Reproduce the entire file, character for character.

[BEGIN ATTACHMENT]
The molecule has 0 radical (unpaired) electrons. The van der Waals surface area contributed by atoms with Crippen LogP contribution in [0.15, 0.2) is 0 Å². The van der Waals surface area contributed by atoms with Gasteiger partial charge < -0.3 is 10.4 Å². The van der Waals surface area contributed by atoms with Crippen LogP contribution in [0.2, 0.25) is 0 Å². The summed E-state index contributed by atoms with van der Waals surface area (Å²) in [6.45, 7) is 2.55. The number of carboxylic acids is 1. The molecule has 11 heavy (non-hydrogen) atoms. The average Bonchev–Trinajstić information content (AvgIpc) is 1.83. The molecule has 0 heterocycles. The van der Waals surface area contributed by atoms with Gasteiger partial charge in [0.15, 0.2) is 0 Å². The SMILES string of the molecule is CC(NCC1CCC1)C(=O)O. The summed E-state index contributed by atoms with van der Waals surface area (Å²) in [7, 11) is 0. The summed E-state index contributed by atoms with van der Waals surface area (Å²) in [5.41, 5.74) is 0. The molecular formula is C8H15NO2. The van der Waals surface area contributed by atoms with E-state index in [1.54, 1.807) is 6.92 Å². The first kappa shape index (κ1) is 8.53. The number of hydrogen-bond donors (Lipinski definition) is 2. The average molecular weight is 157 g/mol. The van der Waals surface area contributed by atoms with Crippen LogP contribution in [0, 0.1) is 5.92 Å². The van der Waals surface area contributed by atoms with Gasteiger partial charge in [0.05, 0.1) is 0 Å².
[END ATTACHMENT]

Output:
The molecule has 0 radical (unpaired) electrons. The van der Waals surface area contributed by atoms with Crippen LogP contribution in [0.15, 0.2) is 0 Å². The van der Waals surface area contributed by atoms with Gasteiger partial charge < -0.3 is 10.4 Å². The van der Waals surface area contributed by atoms with Crippen LogP contribution in [0.2, 0.25) is 0 Å². The summed E-state index contributed by atoms with van der Waals surface area (Å²) in [6.45, 7) is 2.55. The number of carboxylic acids is 1. The molecule has 11 heavy (non-hydrogen) atoms. The average Bonchev–Trinajstić information content (AvgIpc) is 1.83. The molecule has 0 heterocycles. The van der Waals surface area contributed by atoms with Gasteiger partial charge in [0.15, 0.2) is 0 Å². The SMILES string of the molecule is CC(NCC1CCC1)C(=O)O. The summed E-state index contributed by atoms with van der Waals surface area (Å²) in [7, 11) is 0. The summed E-state index contributed by atoms with van der Waals surface area (Å²) in [5.41, 5.74) is 0. The molecular formula is C8H15NO2. The van der Waals surface area contributed by atoms with E-state index in [1.54, 1.807) is 6.92 Å². The first kappa shape index (κ1) is 8.53. The number of hydrogen-bond donors (Lipinski definition) is 2. The average molecular weight is 157 g/mol. The van der Waals surface area contributed by atoms with Crippen LogP contribution in [0, 0.1) is 5.92 Å². The van der Waals surface area contributed by atoms with Gasteiger partial charge in [0.05, 0.1) is 0 Å².